The American League Championship Series begins tonight (7:45 ET, Fox) with Detroit going to Texas. The Notebook wraps up the Division Series with some closing thoughts and previews the LCS.
Texas over Tampa (3-1)
A five-run outburst by Texas in the fifth inning of Game 2 completely swung this series. Tampa Bay had won the opener 9-0 and was out to a 3-0 lead in Game 2. James Shields couldn't get it down, the Rangers rallied to win 8-6 and then won a pair of nail-biters on the road to close it out. These teams have now played nine postseason games over the past two years, with the road team winning eight times. Texas advanced for the second straight year because of power–not only Adrian Beltre's three-homer day in the clincher, but Mike Napoli's big two-run blast that was the key blow of Game 3. And in the fateful final two games, Evan Longoria failed to get a hit. Tough loss to swallow for the Rays, who lost three straight by a combined total of four runs, while getting their one win in a blowout.
Detroit over NY Yanks (3-2)
The story in the New York media is that this is on A-Rod, and to a lesser extent Mark Teixieria. Is this another display of Yankee-centric behavior and refusing to give credit to feisty opposition. You can interpret it that way, given the professions of shock over a New York loss. The Daily News' Mike Lupica penned a lengthy whine about how the Bombers have had to endure five Divison Series losses in the last 10 years and only one World Series title. Right Mike, they're just one small step from being the Columbus Blue Jackets of baseball. But there's also no question that even a cursory review of the box scores show that the failures of A-Rod, Teixeria and Nick Swisher–the 4-5-6 hitters in the New York lineup were the defining story of this series. Detroit pitching shut down the muscle and won a razor-tight series that was "just one hit", in the words of Joe Girardi from going the other direction.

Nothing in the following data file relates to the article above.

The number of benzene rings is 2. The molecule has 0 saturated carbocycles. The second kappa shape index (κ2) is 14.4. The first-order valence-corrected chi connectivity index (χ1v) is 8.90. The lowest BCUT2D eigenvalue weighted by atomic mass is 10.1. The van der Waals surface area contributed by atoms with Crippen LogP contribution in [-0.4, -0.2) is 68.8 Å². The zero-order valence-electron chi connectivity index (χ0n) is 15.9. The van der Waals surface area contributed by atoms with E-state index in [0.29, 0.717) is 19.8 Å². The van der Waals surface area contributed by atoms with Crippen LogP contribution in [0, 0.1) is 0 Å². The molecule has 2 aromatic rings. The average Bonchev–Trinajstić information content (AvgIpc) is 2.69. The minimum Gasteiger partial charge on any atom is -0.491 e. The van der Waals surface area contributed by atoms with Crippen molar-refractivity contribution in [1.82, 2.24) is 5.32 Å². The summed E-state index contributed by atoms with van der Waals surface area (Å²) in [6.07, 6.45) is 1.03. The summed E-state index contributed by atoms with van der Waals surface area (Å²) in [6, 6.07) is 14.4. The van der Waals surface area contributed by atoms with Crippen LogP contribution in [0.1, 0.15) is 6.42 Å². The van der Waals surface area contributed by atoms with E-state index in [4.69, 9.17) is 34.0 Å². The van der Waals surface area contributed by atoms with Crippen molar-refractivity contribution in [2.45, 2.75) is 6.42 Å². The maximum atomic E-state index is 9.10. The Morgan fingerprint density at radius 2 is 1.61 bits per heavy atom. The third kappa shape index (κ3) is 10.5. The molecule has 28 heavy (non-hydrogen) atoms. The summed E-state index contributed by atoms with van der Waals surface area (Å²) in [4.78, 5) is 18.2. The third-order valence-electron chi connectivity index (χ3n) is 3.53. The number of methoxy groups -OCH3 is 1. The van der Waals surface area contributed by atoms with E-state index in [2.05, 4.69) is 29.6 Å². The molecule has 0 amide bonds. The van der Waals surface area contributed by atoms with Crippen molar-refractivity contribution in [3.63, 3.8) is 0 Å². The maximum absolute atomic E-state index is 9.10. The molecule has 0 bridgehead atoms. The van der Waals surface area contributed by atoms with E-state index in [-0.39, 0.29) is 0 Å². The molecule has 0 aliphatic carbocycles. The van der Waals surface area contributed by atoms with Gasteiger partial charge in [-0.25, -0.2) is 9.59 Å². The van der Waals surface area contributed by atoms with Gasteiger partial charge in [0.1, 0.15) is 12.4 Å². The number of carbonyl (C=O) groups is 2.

It's worth noting that in each Division Series the losing team outscored the winning team in aggregate runs, Tampa 21-14 and New York 28-17. Those aren't cosmetic edges and statheads would be inclined to see Detroit and Texas' wins were luck. The other school of thought says the Tigers and Rangers were better at executing in close games. I'm not really sure where I stand on that, seeing strong points in what each side says, so I'll weasel out of giving an opinion. But it's certainly an interesting development.
Let's break down the Detroit-Texas matchup by focusing on the four key components of success–the offense's ability to put runners on base and to hit for power, along with starting pitching and the bullpen.
GETTING ON BASE: A key weakness in a good Detroit lineup is that centerfielder Austin Jackson doesn't get on base consistently, though he did make some strides down the stretch. If Jackson can keep that going into the ALCS, the Tigers will be an offensive threat. Their key power hitters, namely Miguel Cabrera and Victor Martinez, are patient hitters and Cabrera won the batting title, so these are more than just home run threats. Jhonny Peralta and Alex Avila are also solid and steady at filling the base paths. Delmon Young, whose health is uncertain after straining an oblique in the Game 5 win over New York, has never been particularly patient.